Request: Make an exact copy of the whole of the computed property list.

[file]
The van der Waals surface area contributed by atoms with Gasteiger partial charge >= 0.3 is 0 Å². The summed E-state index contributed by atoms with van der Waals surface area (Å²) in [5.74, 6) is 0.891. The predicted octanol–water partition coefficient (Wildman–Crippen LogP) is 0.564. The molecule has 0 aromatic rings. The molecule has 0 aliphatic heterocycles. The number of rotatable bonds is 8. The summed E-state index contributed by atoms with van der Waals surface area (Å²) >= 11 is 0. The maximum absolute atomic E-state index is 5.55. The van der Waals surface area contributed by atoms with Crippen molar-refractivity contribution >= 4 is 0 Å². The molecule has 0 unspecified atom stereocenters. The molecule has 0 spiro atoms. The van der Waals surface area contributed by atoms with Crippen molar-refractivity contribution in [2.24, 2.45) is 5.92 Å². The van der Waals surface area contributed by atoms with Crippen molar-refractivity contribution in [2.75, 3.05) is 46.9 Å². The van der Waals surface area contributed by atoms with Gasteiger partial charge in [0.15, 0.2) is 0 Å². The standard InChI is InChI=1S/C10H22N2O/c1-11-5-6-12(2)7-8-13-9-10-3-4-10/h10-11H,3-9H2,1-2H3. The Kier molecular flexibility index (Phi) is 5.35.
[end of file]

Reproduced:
The van der Waals surface area contributed by atoms with Gasteiger partial charge >= 0.3 is 0 Å². The summed E-state index contributed by atoms with van der Waals surface area (Å²) in [5.74, 6) is 0.891. The predicted octanol–water partition coefficient (Wildman–Crippen LogP) is 0.564. The molecule has 0 aromatic rings. The molecule has 0 aliphatic heterocycles. The number of rotatable bonds is 8. The summed E-state index contributed by atoms with van der Waals surface area (Å²) >= 11 is 0. The maximum absolute atomic E-state index is 5.55. The van der Waals surface area contributed by atoms with Crippen molar-refractivity contribution >= 4 is 0 Å². The molecule has 0 unspecified atom stereocenters. The molecule has 0 spiro atoms. The van der Waals surface area contributed by atoms with Crippen molar-refractivity contribution in [2.24, 2.45) is 5.92 Å². The van der Waals surface area contributed by atoms with Crippen molar-refractivity contribution in [2.75, 3.05) is 46.9 Å². The van der Waals surface area contributed by atoms with Gasteiger partial charge in [0.15, 0.2) is 0 Å². The standard InChI is InChI=1S/C10H22N2O/c1-11-5-6-12(2)7-8-13-9-10-3-4-10/h10-11H,3-9H2,1-2H3. The Kier molecular flexibility index (Phi) is 5.35.